Although modern contraceptive use hasincreased in several least developed countries, suchincreases have not been sufficient to meet demand. Inthe least developed countries of sub-Saharan Africa,for instance, the level of modern method use hasdoubled since 1995, rising from 6 per cent to 12 percent, but the current level would have to triple by 2015in order to satisfy existing demand.
Use of modern contraceptive methods in the leastdeveloped countries is a low 24 per cent, while indeveloping countries it is 60 per cent
Among the 17 least developed countries withthe lowest levels of modern contraceptive use(below 10 per cent), all except Timor-Leste arelocated in sub-Saharan Africa and all, exceptMauritania, have fertility levels of at least 5 childrenper woman. Furthermore, in those having therequisite data, unmet need for family planningranges from 16 per cent to 32 per cent, averaging25 per cent for the group. These moderate to highlevels of unmet need indicate that lack of access tofamily planning is a significant contributor to theslow pace of fertility decline in the least developed countries.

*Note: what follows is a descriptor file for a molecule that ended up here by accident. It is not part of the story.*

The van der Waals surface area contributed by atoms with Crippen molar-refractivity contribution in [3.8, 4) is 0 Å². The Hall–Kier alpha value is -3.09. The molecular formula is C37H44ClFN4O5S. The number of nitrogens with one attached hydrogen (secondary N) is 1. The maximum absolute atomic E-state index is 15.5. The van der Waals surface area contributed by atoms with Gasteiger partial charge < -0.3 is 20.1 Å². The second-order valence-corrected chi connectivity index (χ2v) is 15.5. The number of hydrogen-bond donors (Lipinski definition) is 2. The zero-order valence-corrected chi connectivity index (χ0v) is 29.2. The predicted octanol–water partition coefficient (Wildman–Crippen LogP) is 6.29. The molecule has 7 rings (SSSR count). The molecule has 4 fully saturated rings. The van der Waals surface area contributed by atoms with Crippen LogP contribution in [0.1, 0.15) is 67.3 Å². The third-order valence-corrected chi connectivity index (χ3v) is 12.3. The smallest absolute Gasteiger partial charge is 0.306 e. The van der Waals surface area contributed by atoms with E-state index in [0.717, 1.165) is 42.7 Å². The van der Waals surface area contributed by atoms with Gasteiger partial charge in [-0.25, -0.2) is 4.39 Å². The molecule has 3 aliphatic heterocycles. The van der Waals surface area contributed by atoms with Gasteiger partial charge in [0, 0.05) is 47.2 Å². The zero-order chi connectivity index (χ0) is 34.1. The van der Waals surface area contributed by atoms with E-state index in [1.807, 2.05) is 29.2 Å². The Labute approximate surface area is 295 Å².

Unmet need for family planning is high in manyleast developed countries. The reduction of fertilitycould be accelerated if effective measures weretaken to satisfy the existing unmet need for familyplanning
 
The persistence of high adolescent fertilityin the least developed countries
Fertility in the least developed countries is notonly high, it is also characterized by a very earlyonset of childbearing. Consequently, the leastdeveloped countries display some of the highestadolescent birth rates in the world. Thus, whereasthe total fertility of the least developed countries isdouble that of the developing countries, theiradolescent birth rate is more than thrice as high:117 births per 1000 women aged 15-19 vs. 37 birthsper 1000. Furthermore, the adolescent birth rate of the least developed countries has remained virtually unchanged since 1995. Given that early